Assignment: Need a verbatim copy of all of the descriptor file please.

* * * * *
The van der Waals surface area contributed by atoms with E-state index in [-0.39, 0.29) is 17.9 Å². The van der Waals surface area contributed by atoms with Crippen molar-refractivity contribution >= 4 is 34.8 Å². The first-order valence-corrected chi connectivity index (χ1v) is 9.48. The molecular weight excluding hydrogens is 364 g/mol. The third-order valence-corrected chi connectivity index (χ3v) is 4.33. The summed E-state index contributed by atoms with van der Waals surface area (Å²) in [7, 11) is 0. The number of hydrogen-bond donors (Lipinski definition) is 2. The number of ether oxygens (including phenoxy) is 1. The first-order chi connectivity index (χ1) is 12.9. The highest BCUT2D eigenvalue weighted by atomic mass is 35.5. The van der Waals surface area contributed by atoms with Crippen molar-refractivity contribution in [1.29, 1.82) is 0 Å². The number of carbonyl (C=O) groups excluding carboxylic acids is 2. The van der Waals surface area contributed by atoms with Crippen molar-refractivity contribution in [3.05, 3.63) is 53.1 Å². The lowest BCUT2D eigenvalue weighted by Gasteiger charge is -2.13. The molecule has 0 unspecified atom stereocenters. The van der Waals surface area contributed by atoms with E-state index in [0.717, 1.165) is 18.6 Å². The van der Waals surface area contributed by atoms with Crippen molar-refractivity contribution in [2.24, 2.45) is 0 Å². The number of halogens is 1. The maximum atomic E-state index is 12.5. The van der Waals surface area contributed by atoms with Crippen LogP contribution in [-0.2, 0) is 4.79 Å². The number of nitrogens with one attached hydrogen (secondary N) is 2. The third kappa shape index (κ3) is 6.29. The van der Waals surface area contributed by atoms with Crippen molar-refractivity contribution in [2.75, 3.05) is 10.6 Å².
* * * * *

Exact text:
The van der Waals surface area contributed by atoms with E-state index in [-0.39, 0.29) is 17.9 Å². The van der Waals surface area contributed by atoms with Crippen molar-refractivity contribution >= 4 is 34.8 Å². The first-order valence-corrected chi connectivity index (χ1v) is 9.48. The molecular weight excluding hydrogens is 364 g/mol. The third-order valence-corrected chi connectivity index (χ3v) is 4.33. The summed E-state index contributed by atoms with van der Waals surface area (Å²) in [7, 11) is 0. The number of hydrogen-bond donors (Lipinski definition) is 2. The number of ether oxygens (including phenoxy) is 1. The first-order chi connectivity index (χ1) is 12.9. The highest BCUT2D eigenvalue weighted by atomic mass is 35.5. The van der Waals surface area contributed by atoms with Crippen molar-refractivity contribution in [1.29, 1.82) is 0 Å². The number of carbonyl (C=O) groups excluding carboxylic acids is 2. The van der Waals surface area contributed by atoms with Crippen molar-refractivity contribution in [3.05, 3.63) is 53.1 Å². The lowest BCUT2D eigenvalue weighted by Gasteiger charge is -2.13. The molecule has 0 unspecified atom stereocenters. The van der Waals surface area contributed by atoms with E-state index in [0.717, 1.165) is 18.6 Å². The van der Waals surface area contributed by atoms with Crippen molar-refractivity contribution in [2.24, 2.45) is 0 Å². The number of halogens is 1. The maximum atomic E-state index is 12.5. The van der Waals surface area contributed by atoms with Crippen LogP contribution in [-0.2, 0) is 4.79 Å². The number of nitrogens with one attached hydrogen (secondary N) is 2. The third kappa shape index (κ3) is 6.29. The van der Waals surface area contributed by atoms with Crippen molar-refractivity contribution in [2.75, 3.05) is 10.6 Å².